A student holds a sign with an image of Brazil's president-elect Jair Bolsonaro reading "Not Him" during a demonstration of resistance against Bolsonaro in Sao Paulo, Brazil. (Reuters/Nacho Doce)
Still stinging from the victory of far-right President-elect Jair Bolsonaro, Brazil’s once-mighty Workers’ Party now faces some tricky tasks: regaining people’s trust, reclaiming its leadership of the left and dealing with its jailed leader.
That leader, charismatic former president Luiz Inacio Lula da Silva, led Brazil through a historic boom from 2003 to 2010, but now stands accused of masterminding the large-scale looting of state oil company Petrobras — a massive scandal that has badly damaged the party.
Bolsonaro’s resounding win in Sunday’s run-off put an emphatic end to the electoral dominance of the Workers’ Party (PT), which had won the previous four presidential elections.
It was particularly humiliating for the PT — which was born out of the struggle against Brazil’s brutal military dictatorship (1964-1985) — that the man who put the nail in its coffin was a former army captain who not only served that dictatorship, but continues to openly praise its use of torture and repression against leftists.
Licking their wounds, many party leaders cannot help looking back to the past as they diagnose what went wrong.
“There was a major effort to discredit the PT with fake news… Anti-PT sentiment was created, just like anti-communist sentiment in its day,” party veteran Celso Amorim, who was foreign minister under Lula, said.
Return to roots
Bolsonaro rode the nationalist far-right wave that has been sweeping over much of the world to defeat the man picked to stand in for Lula, Fernando Haddad.
Lula himself was barred from running because he is serving a 12-year prison sentence for corruption. But polls indicated he would have beaten Bolsonaro.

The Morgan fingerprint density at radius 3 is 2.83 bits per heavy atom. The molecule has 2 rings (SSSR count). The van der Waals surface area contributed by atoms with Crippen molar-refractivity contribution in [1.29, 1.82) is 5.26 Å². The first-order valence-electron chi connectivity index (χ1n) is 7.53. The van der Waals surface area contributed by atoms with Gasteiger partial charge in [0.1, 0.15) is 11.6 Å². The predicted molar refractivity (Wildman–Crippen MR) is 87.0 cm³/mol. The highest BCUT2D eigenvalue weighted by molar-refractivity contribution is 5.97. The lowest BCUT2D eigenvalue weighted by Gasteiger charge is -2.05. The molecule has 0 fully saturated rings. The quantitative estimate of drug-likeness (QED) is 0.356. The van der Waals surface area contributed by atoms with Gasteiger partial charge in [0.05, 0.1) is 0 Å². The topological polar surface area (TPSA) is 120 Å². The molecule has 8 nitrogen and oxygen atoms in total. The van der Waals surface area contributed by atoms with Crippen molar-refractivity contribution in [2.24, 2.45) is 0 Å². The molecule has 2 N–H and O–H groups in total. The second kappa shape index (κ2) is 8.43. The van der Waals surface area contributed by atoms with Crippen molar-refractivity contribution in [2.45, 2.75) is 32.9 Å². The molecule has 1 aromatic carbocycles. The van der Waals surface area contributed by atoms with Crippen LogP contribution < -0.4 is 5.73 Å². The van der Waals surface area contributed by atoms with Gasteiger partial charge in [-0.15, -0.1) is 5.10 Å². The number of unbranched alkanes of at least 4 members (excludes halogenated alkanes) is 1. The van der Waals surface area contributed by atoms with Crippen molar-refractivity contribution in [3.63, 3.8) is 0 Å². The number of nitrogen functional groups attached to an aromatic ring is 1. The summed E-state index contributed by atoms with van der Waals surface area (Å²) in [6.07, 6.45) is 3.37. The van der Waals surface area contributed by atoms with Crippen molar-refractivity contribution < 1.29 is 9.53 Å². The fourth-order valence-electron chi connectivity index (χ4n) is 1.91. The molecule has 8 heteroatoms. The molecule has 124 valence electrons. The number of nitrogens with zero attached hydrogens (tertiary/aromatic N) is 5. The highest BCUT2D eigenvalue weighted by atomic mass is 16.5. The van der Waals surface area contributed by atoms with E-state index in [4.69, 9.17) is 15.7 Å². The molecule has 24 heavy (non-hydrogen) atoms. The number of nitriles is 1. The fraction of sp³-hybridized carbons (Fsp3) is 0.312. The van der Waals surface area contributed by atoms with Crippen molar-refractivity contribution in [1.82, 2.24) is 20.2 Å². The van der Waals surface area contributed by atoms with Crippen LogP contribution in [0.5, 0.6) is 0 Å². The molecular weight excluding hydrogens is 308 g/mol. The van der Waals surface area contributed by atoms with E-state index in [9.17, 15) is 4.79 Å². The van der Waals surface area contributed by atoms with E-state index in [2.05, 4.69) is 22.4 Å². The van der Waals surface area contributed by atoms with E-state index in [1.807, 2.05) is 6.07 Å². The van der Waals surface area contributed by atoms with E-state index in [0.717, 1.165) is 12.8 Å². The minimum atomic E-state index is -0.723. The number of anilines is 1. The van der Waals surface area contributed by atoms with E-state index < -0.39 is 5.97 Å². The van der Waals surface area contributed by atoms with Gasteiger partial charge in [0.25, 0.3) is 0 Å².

The party insists the case was cooked up to sideline Lula — who remains enduringly popular, though immensely controversial.
Bolsonaro, however, is a contentious figure too, given his derogatory remarks on women, gays and blacks, and policy proposals such as relaxing gun-control laws so “good people” can take justice into their own hands.
That may give the PT an opening to move beyond its graft-stained image and return to its roots.
“I think there’s a great opportunity here for the PT and other parties to put themselves on the side of good, to rally around issues historically linked to fundamental and individual rights,” said Cesar Zucco, a political scientist at the Getulio Vargas Foundation.
Time to ditch Lula?
The PT still managed to win the most seats in the lower house, with 56, plus six senators. In one of the most fragmented Congresses in Brazilian history, it will be a leading opposition force.
Bolsonaro — whose previously minor Social Liberal Party will be the second-largest force in the lower house — meanwhile faces the difficult job of piecing together a coalition from among some 30 parties.
But to effectively lead the opposition, the PT may have to give up or tone down its fight to free Lula, which has consumed an immense amount of its political resources.
“There’s no general outcry to free Lula, so if that’s the main flag the PT is waving, it’s going to shoot itself in the foot,” said Zucco.
‘The PT elected Bolsonaro’
The PT still has a solid base of about 30% of the electorate — but will need more than that to mount a forceful opposition to Bolsonaro.
Once the vanguard of the left, its prestige is badly tarnished.
Third-place presidential candidate Ciro Gomes, a center-leftist, accused the PT of aiding and abetting Bolsonaro’s rise.
“The PT elected Bolsonaro,” he said in an interview published Wednesday.
“Lula-PT-ism has become corrupt and corrupting, and it created an opposing force that is now the biggest force in Brazil. Bolsonaro just happened to be in the right place at the right time.”
Others, however, argue that the PT still needs Lula.
“Lula-ism is bigger than the PT. The party has the backing of organised labour and social movements, but Lula has the support of the mass of society, the poorest people in Brazil,” said Ricardo Musse, a sociologist at the University of Sao Paulo.
“The PT isn’t a homogeneous party… There will be a sector that will try to ditch Lula, another that will lead the political opposition (to Bolsonaro)… and another that will drive social resistance with street protests.”
© Agence France-Presse